I thought the game did well, until I hit end-game. At end game, the sheer randomness of crafting the best items struck me as ‘Korean’. Not good, not bad, just in a few words very RNG (Random Number Generator) heavy and designed to be a difficult grind that is not for the faint of heart. Probability of crafting to the best items in the game with the highest rarity exceeded 1-in-several-million to billions in odds, and even in the Korean servers only a handful of ‘Mystic’ items were ever made. In leveling, I didn’t mind this so much as gear flowed in from quests and rewards for leveling. But as most end-games in MMORPGs, there is this distinct feeling of power creep from the more developed Korean version that had carried over to this English language release.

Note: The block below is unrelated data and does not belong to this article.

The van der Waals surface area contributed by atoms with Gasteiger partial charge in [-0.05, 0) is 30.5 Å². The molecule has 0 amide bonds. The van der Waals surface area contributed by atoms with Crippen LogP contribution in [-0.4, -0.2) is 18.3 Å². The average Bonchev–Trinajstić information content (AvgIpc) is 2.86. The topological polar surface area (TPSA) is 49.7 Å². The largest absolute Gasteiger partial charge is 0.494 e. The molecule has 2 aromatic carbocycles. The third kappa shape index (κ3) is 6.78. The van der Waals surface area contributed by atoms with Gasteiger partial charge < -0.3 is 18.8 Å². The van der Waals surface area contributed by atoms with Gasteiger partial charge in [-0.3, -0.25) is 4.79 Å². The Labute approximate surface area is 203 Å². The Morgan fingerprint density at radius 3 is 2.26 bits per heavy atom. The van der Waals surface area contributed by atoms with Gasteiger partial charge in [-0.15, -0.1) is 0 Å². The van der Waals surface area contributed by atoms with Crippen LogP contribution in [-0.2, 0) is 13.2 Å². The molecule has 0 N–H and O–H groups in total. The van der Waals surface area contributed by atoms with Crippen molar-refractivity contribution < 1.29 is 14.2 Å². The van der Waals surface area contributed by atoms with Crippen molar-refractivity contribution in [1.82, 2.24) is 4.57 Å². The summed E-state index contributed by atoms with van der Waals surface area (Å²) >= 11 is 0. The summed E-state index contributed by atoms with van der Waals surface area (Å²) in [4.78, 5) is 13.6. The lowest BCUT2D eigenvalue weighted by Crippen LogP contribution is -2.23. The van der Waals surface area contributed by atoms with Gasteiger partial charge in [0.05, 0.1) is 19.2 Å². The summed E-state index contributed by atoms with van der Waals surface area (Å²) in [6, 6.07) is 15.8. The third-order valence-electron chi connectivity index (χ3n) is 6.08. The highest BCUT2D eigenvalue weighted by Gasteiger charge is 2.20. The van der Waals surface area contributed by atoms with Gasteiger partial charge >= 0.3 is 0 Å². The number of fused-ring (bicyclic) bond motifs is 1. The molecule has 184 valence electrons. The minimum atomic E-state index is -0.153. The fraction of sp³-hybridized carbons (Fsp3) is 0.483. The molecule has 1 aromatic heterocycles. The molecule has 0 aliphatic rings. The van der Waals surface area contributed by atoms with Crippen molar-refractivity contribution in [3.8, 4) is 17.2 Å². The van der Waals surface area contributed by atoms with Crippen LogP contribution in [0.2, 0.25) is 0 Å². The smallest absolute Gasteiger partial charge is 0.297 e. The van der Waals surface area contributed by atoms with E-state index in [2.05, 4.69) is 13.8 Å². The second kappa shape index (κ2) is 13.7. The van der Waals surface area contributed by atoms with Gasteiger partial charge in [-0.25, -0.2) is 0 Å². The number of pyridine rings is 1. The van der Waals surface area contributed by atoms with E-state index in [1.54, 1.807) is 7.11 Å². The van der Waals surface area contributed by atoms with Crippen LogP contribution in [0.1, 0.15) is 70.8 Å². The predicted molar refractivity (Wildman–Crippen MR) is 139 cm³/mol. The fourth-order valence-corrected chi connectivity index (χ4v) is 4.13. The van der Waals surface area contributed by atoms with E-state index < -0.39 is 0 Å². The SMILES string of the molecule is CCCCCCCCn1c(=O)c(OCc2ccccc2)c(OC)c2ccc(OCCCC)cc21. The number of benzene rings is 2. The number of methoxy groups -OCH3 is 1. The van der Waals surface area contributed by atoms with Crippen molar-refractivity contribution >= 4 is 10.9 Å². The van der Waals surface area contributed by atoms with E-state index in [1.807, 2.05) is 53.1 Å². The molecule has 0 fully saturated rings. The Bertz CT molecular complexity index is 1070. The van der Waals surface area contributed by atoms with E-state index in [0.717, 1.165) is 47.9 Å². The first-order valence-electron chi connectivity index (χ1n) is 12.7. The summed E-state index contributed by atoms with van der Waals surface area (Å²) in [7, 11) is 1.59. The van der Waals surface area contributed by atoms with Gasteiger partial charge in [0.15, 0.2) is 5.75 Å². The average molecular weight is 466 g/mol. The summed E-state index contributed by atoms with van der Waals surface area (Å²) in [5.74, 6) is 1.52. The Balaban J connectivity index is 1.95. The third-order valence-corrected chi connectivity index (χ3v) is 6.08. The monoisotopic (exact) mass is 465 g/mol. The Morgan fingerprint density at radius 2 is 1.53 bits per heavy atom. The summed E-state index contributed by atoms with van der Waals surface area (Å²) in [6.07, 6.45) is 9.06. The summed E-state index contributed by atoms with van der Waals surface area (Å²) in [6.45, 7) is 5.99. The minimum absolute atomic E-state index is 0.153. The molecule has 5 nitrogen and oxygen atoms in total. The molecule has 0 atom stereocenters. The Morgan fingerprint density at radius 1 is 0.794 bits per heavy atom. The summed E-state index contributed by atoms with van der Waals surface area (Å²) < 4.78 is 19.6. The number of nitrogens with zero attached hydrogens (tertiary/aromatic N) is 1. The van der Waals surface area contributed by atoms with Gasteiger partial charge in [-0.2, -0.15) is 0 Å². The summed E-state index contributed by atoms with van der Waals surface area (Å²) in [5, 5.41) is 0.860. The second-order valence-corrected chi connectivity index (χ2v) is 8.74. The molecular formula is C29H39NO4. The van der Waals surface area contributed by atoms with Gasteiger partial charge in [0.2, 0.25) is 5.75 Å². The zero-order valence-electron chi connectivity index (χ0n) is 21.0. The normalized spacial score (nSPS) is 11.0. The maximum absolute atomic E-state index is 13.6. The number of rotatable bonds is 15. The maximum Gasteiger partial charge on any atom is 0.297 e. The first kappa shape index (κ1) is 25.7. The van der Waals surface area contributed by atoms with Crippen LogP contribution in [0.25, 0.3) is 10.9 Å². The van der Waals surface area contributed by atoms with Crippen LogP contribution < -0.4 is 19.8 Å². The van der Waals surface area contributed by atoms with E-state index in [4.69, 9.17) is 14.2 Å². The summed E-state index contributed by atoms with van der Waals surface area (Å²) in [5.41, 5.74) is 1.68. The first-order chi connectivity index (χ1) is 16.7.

Not only that, but at this point micro-transactions were being used to give players additional chance at crafting better gear, upgrading quality of gear, and being economically profitable. Some say this is just RNG and only RNG. But XLGames and Trion both being companies in the business of making money and games with content, I feel there is something else at work.
Archeage is first billed as a free-to-play game. But with this comes the reality that land in the game is very limited, and you need to pay a subscription to own land. You could get very lucky and still make gold, but chances are that you need to pay to have any economic status or relevancy in the game. The most profitable people in the game were those who made money early and then crafted powerful items they were able to sell, but this again is a game of luck in itself. In free mode, a player would regenerate a certain amount of ‘labor’ while logged in with a lower cap of the maximum amount held, which limited the potential income. In pay mode, a player would earn labor while offline at a reduced rate with a higher maximum cap. Archeage is technically free-to-play, but not if you want to be competitive.